FDA: Serious Side Effect of AML Drug Not Being Recognized

Idhifa is an isocitrate dehydrogenase-2 inhibitor
Idhifa is an isocitrate dehydrogenase-2 inhibitor

The Food and Drug Administration (FDA) is alerting healthcare professionals about the need for early recognition of differentiation syndrome (DS) in patients receiving the acute myeloid leukemia (AML) treatment Idhifa (enasidenib; Celgene), as the Agency has become aware of cases where DS has not been recognized and patients have not received necessary treatment.

From May 1 2018 to July 31 2018, 5 cases of death associated with DS in patients taking Idhifa have been reported; in 2 of these cases, DS was listed as the only cause of death. According to clinical trial data, this adverse effect could occur as early as 10 days and up to 5 months after starting treatment. The prescribing information for Idhifa carries a Boxed Warning highlighting the risk of DS.

To improve the time to diagnosis and treatment, patients should be informed of the symptoms of DS when starting Idhifa and at follow-up visits; these may include fever, cough, shortness of breath, swelling of arms and legs, swelling around the neck, groin, or underarm area, fast weight gain >10 pounds within a week, bone pain, and dizziness or feeling lightheaded.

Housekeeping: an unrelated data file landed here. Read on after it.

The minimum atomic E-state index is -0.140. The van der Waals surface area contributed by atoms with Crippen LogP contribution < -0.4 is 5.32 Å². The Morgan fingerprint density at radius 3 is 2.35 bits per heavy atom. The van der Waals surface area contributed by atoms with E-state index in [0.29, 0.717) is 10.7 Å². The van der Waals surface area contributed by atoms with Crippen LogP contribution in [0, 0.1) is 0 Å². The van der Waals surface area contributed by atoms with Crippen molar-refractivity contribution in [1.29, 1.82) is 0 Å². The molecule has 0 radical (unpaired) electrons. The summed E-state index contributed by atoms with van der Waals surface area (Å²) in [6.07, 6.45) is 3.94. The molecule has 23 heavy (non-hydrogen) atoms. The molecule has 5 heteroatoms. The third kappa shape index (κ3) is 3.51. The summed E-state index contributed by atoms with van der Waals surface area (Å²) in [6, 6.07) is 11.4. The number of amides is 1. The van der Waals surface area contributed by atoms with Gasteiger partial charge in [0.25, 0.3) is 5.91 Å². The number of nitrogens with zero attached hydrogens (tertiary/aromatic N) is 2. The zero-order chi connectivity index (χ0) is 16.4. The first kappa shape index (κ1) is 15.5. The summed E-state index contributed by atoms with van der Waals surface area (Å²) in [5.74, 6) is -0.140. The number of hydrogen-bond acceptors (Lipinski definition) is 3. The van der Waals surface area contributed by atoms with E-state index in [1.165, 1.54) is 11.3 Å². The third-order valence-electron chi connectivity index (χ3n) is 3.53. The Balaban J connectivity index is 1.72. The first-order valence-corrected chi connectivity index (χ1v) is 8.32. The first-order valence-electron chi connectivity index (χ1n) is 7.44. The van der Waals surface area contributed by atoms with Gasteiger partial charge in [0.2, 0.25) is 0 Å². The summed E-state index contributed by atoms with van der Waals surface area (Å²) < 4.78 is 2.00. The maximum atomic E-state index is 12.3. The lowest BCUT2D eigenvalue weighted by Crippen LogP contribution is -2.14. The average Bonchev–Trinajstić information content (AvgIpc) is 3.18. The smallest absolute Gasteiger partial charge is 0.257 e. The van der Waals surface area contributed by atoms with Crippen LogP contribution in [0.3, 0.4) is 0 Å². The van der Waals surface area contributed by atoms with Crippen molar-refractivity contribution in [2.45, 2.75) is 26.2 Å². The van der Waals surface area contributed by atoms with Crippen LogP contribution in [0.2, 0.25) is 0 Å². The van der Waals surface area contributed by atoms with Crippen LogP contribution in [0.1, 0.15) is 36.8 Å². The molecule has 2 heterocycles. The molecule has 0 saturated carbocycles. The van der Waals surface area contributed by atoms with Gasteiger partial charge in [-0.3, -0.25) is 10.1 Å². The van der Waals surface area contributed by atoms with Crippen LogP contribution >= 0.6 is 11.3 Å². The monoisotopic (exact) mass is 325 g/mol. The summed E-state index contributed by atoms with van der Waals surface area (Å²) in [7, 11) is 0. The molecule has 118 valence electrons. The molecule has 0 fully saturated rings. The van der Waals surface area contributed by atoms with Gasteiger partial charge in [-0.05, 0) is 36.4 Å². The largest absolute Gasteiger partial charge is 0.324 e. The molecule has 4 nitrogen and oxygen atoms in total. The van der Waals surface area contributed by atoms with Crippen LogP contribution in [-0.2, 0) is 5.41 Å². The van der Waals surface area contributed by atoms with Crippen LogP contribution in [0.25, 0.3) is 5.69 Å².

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If patients experience respiratory distress or other symptoms, a DS diagnosis should be considered and treatment with systemic corticosteroids should begin promptly (eg, dexamethasone 10mg every 12 hours). Idhifa treatment should be interrupted until signs/symptoms are no longer severe if renal dysfunction or severe pulmonary symptoms requiring intubation or ventilator support last for >48 hours after starting corticosteroids. As DS may recur if corticosteroids are prematurely discontinued, only taper after symptoms resolve completely.

In addition to Idhifa, Tibsovo (ivosidenib; Agios), another AML treatment, also carries a risk for differentiation syndrome.  Healthcare professionals should monitor patients prescribed this drug for DS as well.

For more information visit FDA.gov.